Again, after Lot and Abram separated, the Lord appeared again to Abram, and said,-Gen. xv. 14, 15, “Lift up now thine eyes, and look from the place where thou art, northward and southward, and eastward and westward; for all the land which thou seest, to thee will I give it, and to thy seed forever.”
After the promise of God to Abram that he should have a son, and the offering up of a sacris fice, the Lord made a covenant with Abram, Gen. xv. 18, “saying, Unto thy seed have I given this land, from the river of Egypt to the great river Euphrates."
Also at the time the Lord gave to Abram the covenant of circumcision, and changed his name from Abram to Abraham, because he should be a father of many nations, he gave him a renewal of the same promise. Gen. xvii. 8. “And I will give unto thee, and to thy seed after thee, the land wherein thou art a stranger, all the land of Canaan, for AN EVERLASTING POSSESSION; and I will be their God.”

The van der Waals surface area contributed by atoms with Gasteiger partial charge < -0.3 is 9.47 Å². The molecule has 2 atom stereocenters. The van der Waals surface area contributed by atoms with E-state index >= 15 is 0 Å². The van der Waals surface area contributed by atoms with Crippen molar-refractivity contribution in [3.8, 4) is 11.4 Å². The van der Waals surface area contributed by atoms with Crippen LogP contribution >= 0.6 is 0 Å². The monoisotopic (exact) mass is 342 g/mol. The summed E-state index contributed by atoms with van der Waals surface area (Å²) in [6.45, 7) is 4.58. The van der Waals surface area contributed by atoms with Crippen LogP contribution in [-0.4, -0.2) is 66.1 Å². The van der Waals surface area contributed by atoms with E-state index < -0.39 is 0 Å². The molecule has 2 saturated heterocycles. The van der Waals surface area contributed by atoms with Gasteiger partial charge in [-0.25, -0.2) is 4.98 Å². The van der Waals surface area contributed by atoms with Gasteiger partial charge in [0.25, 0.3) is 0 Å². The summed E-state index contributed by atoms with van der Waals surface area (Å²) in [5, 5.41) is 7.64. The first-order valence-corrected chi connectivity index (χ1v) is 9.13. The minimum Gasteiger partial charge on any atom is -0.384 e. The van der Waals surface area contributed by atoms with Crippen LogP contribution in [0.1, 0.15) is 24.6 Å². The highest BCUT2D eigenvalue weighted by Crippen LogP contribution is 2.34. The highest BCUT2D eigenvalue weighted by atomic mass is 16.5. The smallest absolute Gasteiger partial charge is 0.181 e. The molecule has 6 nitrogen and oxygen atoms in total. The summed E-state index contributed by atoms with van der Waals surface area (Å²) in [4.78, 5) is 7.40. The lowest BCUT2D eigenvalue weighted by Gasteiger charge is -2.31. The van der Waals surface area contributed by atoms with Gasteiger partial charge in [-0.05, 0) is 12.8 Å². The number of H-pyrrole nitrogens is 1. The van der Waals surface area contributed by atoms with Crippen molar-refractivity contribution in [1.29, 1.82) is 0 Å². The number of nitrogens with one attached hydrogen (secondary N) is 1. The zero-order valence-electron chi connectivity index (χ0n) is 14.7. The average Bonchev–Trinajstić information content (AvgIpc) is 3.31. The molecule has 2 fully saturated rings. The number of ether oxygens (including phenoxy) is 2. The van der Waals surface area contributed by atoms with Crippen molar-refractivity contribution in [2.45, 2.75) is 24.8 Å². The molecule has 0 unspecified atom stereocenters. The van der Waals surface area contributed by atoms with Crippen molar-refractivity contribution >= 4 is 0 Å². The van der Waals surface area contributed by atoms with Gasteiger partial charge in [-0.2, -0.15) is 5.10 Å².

Once more; after Abraham had offered up Isaac, the Lord appeared and promised, chapter xxii. 18, “And in thy seed shall the nations of the earth be blessed.”
On the above promises, it may be proper to remark, . . 1. That the land was given to Abraham and to his seed. Yet, Stephen said, Acts vii. 5, “He gave him (Abraham) no inheritance in it, (the land of Canaan,) not so much as to set his foot on; yet he promised to give it to HIM FOR A POSSESSION, and to his seed after him, when as yet he had no child." So that the promise to Abraham must either fail, or be fulfilled in futurity, because he has never yet possessed the land of promise.